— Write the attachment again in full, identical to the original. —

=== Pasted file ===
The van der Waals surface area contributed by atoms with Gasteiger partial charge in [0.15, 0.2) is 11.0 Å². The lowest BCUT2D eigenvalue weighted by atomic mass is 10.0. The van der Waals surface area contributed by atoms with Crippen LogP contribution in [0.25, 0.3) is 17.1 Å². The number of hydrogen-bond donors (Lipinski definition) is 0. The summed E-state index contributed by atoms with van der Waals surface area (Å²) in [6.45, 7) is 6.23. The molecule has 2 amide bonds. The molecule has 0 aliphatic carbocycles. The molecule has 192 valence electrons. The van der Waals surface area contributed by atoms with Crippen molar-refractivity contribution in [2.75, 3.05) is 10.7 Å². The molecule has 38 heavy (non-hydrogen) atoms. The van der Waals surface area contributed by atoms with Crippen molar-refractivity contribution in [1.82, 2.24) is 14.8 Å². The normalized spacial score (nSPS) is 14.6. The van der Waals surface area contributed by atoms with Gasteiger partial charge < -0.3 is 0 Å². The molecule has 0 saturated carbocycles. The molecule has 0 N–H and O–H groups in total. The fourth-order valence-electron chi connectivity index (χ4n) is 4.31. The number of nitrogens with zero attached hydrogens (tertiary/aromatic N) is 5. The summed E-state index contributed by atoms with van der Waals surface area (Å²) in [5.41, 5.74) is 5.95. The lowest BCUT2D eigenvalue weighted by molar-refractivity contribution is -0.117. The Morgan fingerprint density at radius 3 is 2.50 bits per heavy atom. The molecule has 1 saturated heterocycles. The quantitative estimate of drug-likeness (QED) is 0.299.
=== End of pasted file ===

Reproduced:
The van der Waals surface area contributed by atoms with Gasteiger partial charge in [0.15, 0.2) is 11.0 Å². The lowest BCUT2D eigenvalue weighted by atomic mass is 10.0. The van der Waals surface area contributed by atoms with Crippen LogP contribution in [0.25, 0.3) is 17.1 Å². The number of hydrogen-bond donors (Lipinski definition) is 0. The summed E-state index contributed by atoms with van der Waals surface area (Å²) in [6.45, 7) is 6.23. The molecule has 2 amide bonds. The molecule has 0 aliphatic carbocycles. The molecule has 192 valence electrons. The van der Waals surface area contributed by atoms with Crippen molar-refractivity contribution in [2.75, 3.05) is 10.7 Å². The molecule has 38 heavy (non-hydrogen) atoms. The van der Waals surface area contributed by atoms with Crippen molar-refractivity contribution in [1.82, 2.24) is 14.8 Å². The normalized spacial score (nSPS) is 14.6. The van der Waals surface area contributed by atoms with Gasteiger partial charge < -0.3 is 0 Å². The molecule has 0 saturated carbocycles. The molecule has 0 N–H and O–H groups in total. The fourth-order valence-electron chi connectivity index (χ4n) is 4.31. The number of nitrogens with zero attached hydrogens (tertiary/aromatic N) is 5. The summed E-state index contributed by atoms with van der Waals surface area (Å²) in [5.41, 5.74) is 5.95. The lowest BCUT2D eigenvalue weighted by molar-refractivity contribution is -0.117. The Morgan fingerprint density at radius 3 is 2.50 bits per heavy atom. The molecule has 1 saturated heterocycles. The quantitative estimate of drug-likeness (QED) is 0.299.